A number of products styled as supplements that list galantamine on the label are currently for sale on Amazon. It’s unclear whether these are the same as those that were tested, as the researchers chose not to name any of the products they purchased. Amazon did not immediately respond to a request for comment as to whether it would stop the sale of those products, as it has done in some other cases in which products contained questionable ingredients.  


About the Author(s)

Hank Schultz

Senior Editor, Informa

Hank Schultz has been the senior editor of Natural Products Insider since early 2023. He can be reached at [email protected]

Prior to joining the Informa team, he was an editor at NutraIngredients-USA, a William Reed Business Media publication.

His approach to industry journalism was formed via a long career in the daily newspaper field. After graduating from the University of Wisconsin with degrees in journalism and German, Hank was an editor at the Tempe Daily News in Arizona. He followed that with a long stint working at the Rocky Mountain News, a now defunct daily newspaper in Denver, where he rose to be one of the city editors. The newspaper won two Pulitzer Prizes during his time there.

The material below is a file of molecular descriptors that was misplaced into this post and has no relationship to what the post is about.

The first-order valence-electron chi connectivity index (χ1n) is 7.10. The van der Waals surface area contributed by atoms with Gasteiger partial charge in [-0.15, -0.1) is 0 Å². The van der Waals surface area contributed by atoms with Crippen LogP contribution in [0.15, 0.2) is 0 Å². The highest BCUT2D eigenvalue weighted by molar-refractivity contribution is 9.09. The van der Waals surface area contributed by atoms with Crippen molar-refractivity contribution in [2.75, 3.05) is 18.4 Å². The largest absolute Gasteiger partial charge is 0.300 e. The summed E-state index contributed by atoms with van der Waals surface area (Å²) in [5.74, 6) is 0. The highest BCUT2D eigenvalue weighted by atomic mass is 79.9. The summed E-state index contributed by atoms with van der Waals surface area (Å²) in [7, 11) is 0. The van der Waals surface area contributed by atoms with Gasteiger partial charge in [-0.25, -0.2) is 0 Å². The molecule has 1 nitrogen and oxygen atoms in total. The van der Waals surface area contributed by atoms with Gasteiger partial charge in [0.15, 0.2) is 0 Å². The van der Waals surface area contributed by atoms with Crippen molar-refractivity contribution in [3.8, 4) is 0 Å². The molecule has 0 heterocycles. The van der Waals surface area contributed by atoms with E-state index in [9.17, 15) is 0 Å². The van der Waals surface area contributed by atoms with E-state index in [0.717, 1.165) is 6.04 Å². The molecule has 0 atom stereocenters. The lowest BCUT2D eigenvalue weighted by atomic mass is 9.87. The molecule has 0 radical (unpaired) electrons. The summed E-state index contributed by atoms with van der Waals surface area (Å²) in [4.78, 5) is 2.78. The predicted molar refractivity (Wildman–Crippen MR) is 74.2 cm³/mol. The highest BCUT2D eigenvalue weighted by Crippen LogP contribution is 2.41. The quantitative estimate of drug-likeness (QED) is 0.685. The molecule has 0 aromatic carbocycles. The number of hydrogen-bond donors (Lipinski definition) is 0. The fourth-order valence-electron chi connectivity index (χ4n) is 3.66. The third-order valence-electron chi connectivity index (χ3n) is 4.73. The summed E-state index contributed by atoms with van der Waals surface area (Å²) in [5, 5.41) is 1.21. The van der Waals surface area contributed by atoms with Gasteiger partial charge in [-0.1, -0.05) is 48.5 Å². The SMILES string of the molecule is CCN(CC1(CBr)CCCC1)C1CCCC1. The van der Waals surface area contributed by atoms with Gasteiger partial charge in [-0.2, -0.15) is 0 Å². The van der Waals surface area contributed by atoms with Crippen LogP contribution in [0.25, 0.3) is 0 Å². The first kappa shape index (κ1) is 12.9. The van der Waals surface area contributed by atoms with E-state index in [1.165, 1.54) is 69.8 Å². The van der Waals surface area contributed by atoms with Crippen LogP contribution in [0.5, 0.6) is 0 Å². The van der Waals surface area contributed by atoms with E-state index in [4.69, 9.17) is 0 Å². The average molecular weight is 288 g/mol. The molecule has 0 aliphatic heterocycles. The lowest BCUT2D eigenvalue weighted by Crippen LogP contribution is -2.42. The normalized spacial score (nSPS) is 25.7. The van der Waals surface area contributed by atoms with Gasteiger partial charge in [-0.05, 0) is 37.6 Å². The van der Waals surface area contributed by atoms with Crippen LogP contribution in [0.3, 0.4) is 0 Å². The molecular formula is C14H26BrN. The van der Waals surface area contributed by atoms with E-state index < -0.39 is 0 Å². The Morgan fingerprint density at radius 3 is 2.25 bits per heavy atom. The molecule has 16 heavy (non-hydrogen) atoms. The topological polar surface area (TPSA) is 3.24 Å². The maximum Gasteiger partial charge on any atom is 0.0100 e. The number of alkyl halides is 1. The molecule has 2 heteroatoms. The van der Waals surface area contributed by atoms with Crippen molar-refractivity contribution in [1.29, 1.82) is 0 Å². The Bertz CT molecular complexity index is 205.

The changing landscape of the newspaper industry led him to explore other career paths. He began his career in the natural products industry more than a decade ago at New Hope Natural Media, which was then part of Penton and now is an Informa brand. Hank formed friendships and partnerships within the industry that still inform his work to this day, which helps him to bring an insider’s perspective, tempered with an objective journalist’s sensibility, to his in-depth reporting.

Harkening back to his newspaper days, Hank considers the readers to be the primary stakeholders whose needs must be met. Report the news quickly, comprehensively and above all, fairly, and readership and sponsorships will follow.

In 2015, Hank was recognized by the American Herbal Products Association with a Special Award for Journalistic Excellence.

When he’s not reporting on the supplement industry, Hank enjoys many outside pursuits. Those include long distance bicycle touring, mountain climbing, sailing, kayaking and fishing. Less strenuous pastimes include travel, reading (novels and nonfiction), studying German, noodling on a harmonica, sketching and a daily dose of word puzzles in The New York Times.

Last but far from least, Hank is a lifelong fan and part owner of the Green Bay Packers.